Fishing in Labrador

Land of the largest wild Brook Trout and best Landlocked Salmond fishing in the world. Accessible only by floatplane, the Lodge is located on Andre Lake, at the head of the McKenzie river, which flows for over 30 miles before emptying into the gigantic Smallwood Reservoir.

Our guest have access to 3 scenic rivers: the McKenzie, the Quartzite and the Comeback. World class fly fishing on miles of pockets, riffles, runs and pools. Hunting for big Brook Trout, acrobatic Landlocked Salmon, Lake Trout, Northern Pike and Whitefish.

” The angler forgets most of the fish he catches, but he never forgets the streams and lakes in which they are caught. ” _ Charles K. Fox

An ethical and responsible fisheries policy

In order to preserve this spectacular fishery for future generations and to protect and abundant natural habitat, we practice catch and release in our waters.

Only fly-fishing with single barbless hooks is permitted in the rivers. In the lakes, light tackle with barbless hooks is permitted.

” We do not inherit the earth from our ancestors; we borrow it from our children. ” _ David Brower

Depending on the season and river level, fishing conditions call for different techniques. Generally speaking, the early season is usually with streamers, which big Laker and Pike love. Wet flies are excellent for Brook Trout and Landlocked Salmon, as are large nymphs and dries, which can also be attractive to whitefish.

Later in the season, you’ll need to adapt the size of your flies, sometimes up to numbers 16 or 18. Tchernobyl Ant and Mouse Pattern has to be a priority all season !!!

A trip to McKenzie River Lodge is also a time to learn and improve your fishing technique with a highly competent and eclectic team of guides.


Beautifully coloured and strong river fish. Our Brook trout averages 2 to 5 pounds, and fish weighing up to 8 lbs are released each year. Feeding on the abundant insects and baitfish in the river, they take dry flies, nymphs, streamers and mice patterns.The camp record is 9 lbs 4 ounces.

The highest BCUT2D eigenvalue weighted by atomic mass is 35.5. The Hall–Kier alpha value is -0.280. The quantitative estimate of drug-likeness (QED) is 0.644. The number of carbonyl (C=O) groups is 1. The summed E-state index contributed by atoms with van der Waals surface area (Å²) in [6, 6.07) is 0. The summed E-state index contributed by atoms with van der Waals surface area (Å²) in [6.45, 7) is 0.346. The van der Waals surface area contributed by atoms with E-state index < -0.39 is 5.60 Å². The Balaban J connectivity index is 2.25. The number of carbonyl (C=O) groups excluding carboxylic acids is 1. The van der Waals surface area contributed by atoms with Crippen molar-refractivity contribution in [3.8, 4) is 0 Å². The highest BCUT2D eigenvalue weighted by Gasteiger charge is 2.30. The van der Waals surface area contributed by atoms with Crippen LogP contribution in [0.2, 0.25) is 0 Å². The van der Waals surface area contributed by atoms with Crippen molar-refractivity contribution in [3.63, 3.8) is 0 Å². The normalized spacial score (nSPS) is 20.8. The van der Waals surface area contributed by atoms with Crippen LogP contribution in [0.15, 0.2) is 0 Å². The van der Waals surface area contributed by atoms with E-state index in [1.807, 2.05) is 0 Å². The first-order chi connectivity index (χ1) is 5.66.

Or Ouananiche as they are called in eastern Canada. These hard fighting acrobatic fish average 4 to 10 pounds. Trophies up to 16 pounds have been released. They become larger are more numerous in august and early September.


Abundant in Andre Lake or slower currents and bays of the river, they range from 5 to 20 lbs. Strong and aggressive predators they provide great sport on the fly. They avidly take large streamers, poppers or mouse patterns.


Present in the river early in the season, they readily take streamers or stonefly nymphs. These powerful fish are the apex predator of the North, averaging 4 to 15 lbs, they are also abundant in Andre lake where trophies of 15 to 25 lbs are caught each year trolling large streamers with sink tip lines.


This is abundant and often neglected by anglers. Averaging 3 to 7 pounds, these beautiful salmonids have small delicate mouths. Hard fighters they offer a great challenge on small dry flies or nymphs.


One of the toughest questions always is, what flies should I bring?
The answer: it depends. Like any fishery our trout feed on different things at different times, and sometimes anything at any time.

So, what to bring? Keeping it simple is a good start, stock up on classic eastern trout patterns, stuff that always work and your personal favorites, our fishery sees very little pressure so no need to be overly creative. That being said, we’ve had cheeky fellows catch trout on some of the wildest patterns out there.
Bottom line? Stock up on the classics and bring as many flies as you can, your guide will sort it out when you get there (and he’ll have some too), if you’re missing something, our store will have it.